Is Your Dress Code Turning People Off?Posted in : HR Updates on 25 July 2022
I recall an employee once making a case for casual dress across the business when not client-facing or attending meetings with external stakeholders. He worked in the Finance team and argued that his normal attire of shirt and tie made him feel uncomfortable and stifled his productivity. So did he have a point in terms of the impact that work clothes can have on performance or was it that he just felt more comfortable in jeans and hoodies? Or is it the case that we adopt a more professional attitude when we dress professionally and in turn our output improves?
Many companies, particularly in the tech space insist on dressing down as they want to promote a more casual work culture. The financial and legal sectors however tend to be more traditional.
According to The Independent, a new budget airline in Australia is the latest to ditch traditional uniforms for shorts and t-shirts arguing that the new look reflects current trends and won’t require cabin crew to cover tattoos or confirm to gender stereotypes.
Recent studies indicate that 61% of employees are more productive when the dress code is relaxed with 80% of staff who work in an environment with a dress code saying they don’t find them useful. On the other hand, research undertaken in the US has found that almost half of the companies surveyed of 1000 HR Executives reported a significant increase in tardiness, absenteeism and even flirtatious behaviour when the dress code was relaxed. They reports that employees who dress formally are considered to have high credibility and are more likely to be promoted into senior roles.
It would therefore appear that there are two very different schools of thought on this matter. On the one hand there are employers who view appearance as being a reflection on the company whereby a strict dress code conveys a sense of authority, responsibility and trustworthiness. Less conventional employers take the view that a relaxed dress code offers more diversity, attracts more talent and reaps happier, more productive employees.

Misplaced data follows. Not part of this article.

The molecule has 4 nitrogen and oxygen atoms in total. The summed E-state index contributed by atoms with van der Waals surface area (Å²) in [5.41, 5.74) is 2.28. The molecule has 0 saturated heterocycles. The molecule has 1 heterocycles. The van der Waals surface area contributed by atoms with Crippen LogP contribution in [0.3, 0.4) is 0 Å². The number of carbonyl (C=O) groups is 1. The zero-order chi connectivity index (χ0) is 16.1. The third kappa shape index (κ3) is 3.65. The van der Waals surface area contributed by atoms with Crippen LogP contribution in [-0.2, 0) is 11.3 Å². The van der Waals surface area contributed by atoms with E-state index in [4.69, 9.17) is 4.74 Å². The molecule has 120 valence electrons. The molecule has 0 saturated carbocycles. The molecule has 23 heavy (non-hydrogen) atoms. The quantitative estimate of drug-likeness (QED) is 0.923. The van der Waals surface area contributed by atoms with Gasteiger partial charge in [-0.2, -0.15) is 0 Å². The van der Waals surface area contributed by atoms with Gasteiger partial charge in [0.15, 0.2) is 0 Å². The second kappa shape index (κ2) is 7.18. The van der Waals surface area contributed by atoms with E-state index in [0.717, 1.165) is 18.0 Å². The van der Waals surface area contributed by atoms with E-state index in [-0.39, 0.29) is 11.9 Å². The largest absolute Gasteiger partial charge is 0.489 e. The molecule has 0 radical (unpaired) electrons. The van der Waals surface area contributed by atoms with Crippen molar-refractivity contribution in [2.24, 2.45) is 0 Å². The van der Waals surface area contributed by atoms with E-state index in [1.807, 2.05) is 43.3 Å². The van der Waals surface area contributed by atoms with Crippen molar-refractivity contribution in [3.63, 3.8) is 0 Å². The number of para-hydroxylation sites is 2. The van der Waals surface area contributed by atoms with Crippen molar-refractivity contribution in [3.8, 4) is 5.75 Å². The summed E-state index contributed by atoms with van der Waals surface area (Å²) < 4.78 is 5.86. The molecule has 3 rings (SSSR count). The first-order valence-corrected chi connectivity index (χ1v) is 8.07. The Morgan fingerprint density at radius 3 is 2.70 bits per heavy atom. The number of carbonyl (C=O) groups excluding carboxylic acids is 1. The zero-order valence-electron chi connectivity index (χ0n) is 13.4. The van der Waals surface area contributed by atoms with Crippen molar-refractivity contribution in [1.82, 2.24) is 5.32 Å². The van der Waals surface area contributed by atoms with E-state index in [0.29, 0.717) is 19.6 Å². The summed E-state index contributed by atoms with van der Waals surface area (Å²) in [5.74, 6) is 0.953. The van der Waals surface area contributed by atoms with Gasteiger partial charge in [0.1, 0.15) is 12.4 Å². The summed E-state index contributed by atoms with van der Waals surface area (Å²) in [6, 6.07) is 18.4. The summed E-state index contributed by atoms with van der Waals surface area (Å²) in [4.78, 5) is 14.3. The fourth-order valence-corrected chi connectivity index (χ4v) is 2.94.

Some questions worth considering when reviewing your dress code policy is what type of culture and employer brand do you want to portray as this will impact the type of people you attract, or indeed turn off? How many and often are employees in client-facing roles? What impression will casual dress have on the representation of your organisation and do employees in back-office roles need to dress formally, even in the Finance department?
A staff survey may be a good way to gauge how staff feel about your dress code and when they feel most productive. Ultimately there does not appear to be any scientific evidence to prove that attire impacts productivity and is more likely to be a very subjective matter. One person suited and booted may feel focused, professional and credible while the other may feel restricted, uncomfortable and frustrated. As we know, we’re never going to please everyone so start with your culture and decide what’s right for your organisation.
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